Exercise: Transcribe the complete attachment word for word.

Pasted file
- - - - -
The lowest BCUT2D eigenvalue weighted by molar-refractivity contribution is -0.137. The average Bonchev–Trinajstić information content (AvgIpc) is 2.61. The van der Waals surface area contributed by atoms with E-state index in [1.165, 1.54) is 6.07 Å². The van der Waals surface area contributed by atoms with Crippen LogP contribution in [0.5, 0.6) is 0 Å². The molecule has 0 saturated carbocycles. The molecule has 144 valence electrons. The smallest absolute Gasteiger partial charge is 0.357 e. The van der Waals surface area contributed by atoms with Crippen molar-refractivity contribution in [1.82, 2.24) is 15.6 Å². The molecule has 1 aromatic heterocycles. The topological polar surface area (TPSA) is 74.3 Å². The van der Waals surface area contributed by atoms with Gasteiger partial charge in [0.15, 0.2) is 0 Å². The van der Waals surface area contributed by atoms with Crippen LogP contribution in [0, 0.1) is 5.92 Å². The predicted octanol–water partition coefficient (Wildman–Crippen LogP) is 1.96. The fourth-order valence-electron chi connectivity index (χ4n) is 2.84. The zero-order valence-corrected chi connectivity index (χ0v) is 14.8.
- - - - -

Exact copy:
The lowest BCUT2D eigenvalue weighted by molar-refractivity contribution is -0.137. The average Bonchev–Trinajstić information content (AvgIpc) is 2.61. The van der Waals surface area contributed by atoms with E-state index in [1.165, 1.54) is 6.07 Å². The van der Waals surface area contributed by atoms with Crippen LogP contribution in [0.5, 0.6) is 0 Å². The molecule has 0 saturated carbocycles. The molecule has 144 valence electrons. The smallest absolute Gasteiger partial charge is 0.357 e. The van der Waals surface area contributed by atoms with Crippen molar-refractivity contribution in [1.82, 2.24) is 15.6 Å². The molecule has 1 aromatic heterocycles. The topological polar surface area (TPSA) is 74.3 Å². The van der Waals surface area contributed by atoms with Gasteiger partial charge in [0.15, 0.2) is 0 Å². The van der Waals surface area contributed by atoms with Crippen LogP contribution in [0, 0.1) is 5.92 Å². The predicted octanol–water partition coefficient (Wildman–Crippen LogP) is 1.96. The fourth-order valence-electron chi connectivity index (χ4n) is 2.84. The zero-order valence-corrected chi connectivity index (χ0v) is 14.8.